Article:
Disruptive Innovation

The concept of disruptive innovation describes a process where new ideas and technologies are generated that render existing ideas and technologies obsolete.  These events often take place in very short timescales however, profound changes can take longer.  The sudden changes caused by new inventions are usually associated with a dramatic impact to the way people work and the skills they use.  There is inevitability a wider impact on how organisations operate and the markets they trade in.

Disruptive innovations can have such a profound impact, that it is important to consider the wider impact, particularly when these issues can be complex and difficult to understand.  Right now, the impact of technology and in particular, information technology is naturally high on the priority list, alongside tackling environmental issues such as pollution, climate change and the Coronavirus Pandemic.

Digital Transformation

The Internet, social media platforms and mobile high tech gadgets are having a profound impact on our societies and how we live and work. While we cannot underestimate the massive impact of the Coronavirus Pandemic, the power of personal networked computing has made possible for some, home schooling and flexible home working.

The pace of change is increasing and the digital transformation that is underway, has created a significantly demand for those people who have the skills needed to work with the latest technology.  There is now a significantly greater demand for those who have the skills to create and design software; organise the design information required to make intangible products; and solve complex problems such as genetic manipulation, predicting the weather or even climate change.

This trend is a continuation of a process that has transcended several hundred years where the need for practical skills has reduced while the requirement for solving intangible problems and concepts has grown.  To fully appreciate the disruptive nature of digital technology and the related skills revolution, it is useful to consider an example such as the impact of the invention of the electronic handheld calculator.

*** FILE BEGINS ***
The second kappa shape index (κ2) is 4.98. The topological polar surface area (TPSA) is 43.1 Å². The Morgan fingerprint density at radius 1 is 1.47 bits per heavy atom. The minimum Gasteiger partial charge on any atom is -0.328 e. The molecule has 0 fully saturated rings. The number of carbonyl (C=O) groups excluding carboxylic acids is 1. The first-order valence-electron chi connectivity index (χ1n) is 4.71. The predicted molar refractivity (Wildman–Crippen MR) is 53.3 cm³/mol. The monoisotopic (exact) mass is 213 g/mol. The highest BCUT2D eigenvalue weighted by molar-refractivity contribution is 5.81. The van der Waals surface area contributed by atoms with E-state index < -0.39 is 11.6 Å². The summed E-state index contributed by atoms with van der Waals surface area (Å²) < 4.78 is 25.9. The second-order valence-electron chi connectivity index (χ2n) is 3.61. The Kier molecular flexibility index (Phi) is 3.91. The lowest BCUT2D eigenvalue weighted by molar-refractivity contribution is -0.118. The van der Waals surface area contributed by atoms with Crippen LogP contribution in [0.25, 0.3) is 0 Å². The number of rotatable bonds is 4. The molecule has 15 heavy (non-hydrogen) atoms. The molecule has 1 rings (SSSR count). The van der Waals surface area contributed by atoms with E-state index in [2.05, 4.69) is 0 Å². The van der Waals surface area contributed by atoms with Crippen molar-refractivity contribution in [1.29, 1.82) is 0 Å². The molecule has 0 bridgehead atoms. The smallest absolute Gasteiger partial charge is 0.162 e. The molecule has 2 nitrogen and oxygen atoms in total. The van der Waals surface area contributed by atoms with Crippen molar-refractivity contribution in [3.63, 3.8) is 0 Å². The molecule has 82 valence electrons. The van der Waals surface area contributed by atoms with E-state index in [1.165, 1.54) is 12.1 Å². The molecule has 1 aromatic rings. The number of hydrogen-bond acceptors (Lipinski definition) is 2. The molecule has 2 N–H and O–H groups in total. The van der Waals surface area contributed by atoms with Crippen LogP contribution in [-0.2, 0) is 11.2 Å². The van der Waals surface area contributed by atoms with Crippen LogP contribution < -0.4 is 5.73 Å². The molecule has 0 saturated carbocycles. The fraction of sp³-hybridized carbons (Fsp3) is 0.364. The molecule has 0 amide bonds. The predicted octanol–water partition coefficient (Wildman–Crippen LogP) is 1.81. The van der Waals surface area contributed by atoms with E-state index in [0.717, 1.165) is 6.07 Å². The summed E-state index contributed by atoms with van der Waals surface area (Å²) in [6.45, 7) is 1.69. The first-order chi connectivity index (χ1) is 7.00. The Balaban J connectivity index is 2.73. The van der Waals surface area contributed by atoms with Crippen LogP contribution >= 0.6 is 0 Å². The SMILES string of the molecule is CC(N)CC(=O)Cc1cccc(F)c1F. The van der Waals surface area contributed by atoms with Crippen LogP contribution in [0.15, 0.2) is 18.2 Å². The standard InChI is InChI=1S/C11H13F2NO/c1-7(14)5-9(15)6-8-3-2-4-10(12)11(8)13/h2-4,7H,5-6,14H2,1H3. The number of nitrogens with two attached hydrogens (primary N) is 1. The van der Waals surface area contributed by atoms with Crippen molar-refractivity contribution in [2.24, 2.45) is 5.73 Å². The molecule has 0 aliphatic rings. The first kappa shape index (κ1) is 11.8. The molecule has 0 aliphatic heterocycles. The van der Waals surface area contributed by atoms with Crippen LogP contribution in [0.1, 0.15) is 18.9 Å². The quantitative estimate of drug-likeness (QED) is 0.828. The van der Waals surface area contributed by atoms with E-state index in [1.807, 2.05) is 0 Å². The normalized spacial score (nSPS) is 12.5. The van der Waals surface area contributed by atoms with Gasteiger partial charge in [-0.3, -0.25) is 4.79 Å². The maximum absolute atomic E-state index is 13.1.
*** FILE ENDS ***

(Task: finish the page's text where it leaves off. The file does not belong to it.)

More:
Electronic Calculator

Electronic Calculator

The emergence of the electronics age, led in 1961 to the development of the world’s first electronic desktop calculator, with a product called ANITA (A New Inspiration To Arithmetic/Accounting).  ANITA was manufactured by a company called British Bell Punch/Sumlock and weighed 15kg!

It was not until 1972 that, enabled by semiconductor transistor technology, HP launched the world’s first handheld electronic calculator (HP-35) that was able to perform calculations using logarithmic and trigonometric functions.

Prior to this point people used a combination of mental arithmetic and a manual calculating device called a slide rule or slipstick.  Slide rules were invented by William Oughtred, a British mathematician, in the early 1600s. By the time the electronic calculator was invented in the 1960s, the slide rule had been in use for around 350 years.

The launch of the electronic calculator was considered disruptive because within the space of a few years the slide rule was effectively rendered obsolete and production of slide rules was brought to an abrupt end.  The electronic calculator was faster, easier to use and cheaper.  It reduced the time required to conduct calculations and enabled people to spend more time on higher value problem solving activities.

It is perhaps worth reflecting that the slide rule/slipstick was used to design many complex engineering products that are still revered today: Concorde, NASA’s Space Shuttle and the Saturn V rockets used by the Apollo missions to put the first man on the moon.

Systems Engineering and Modular Design

The Industrial Revolution that took place between the mid 1700s and late 1800s had a massive and transformative impact on society.  While today’s digital revolution is powered by increasingly miniature transistor technology, the Industrial Revolution was enabled by the ability to manufacture increasingly higher quality iron and steel.

The Industrial Revolution also led to the development of modern engineering skills. It’s possible to learn more about this period by looking at the ships on display at the UK’s National Historic Dockyard in Portsmouth and in particular:

Gundeck exterior

  • The Mary Rose which was Henry VIII’s favourite and was launched in 1511;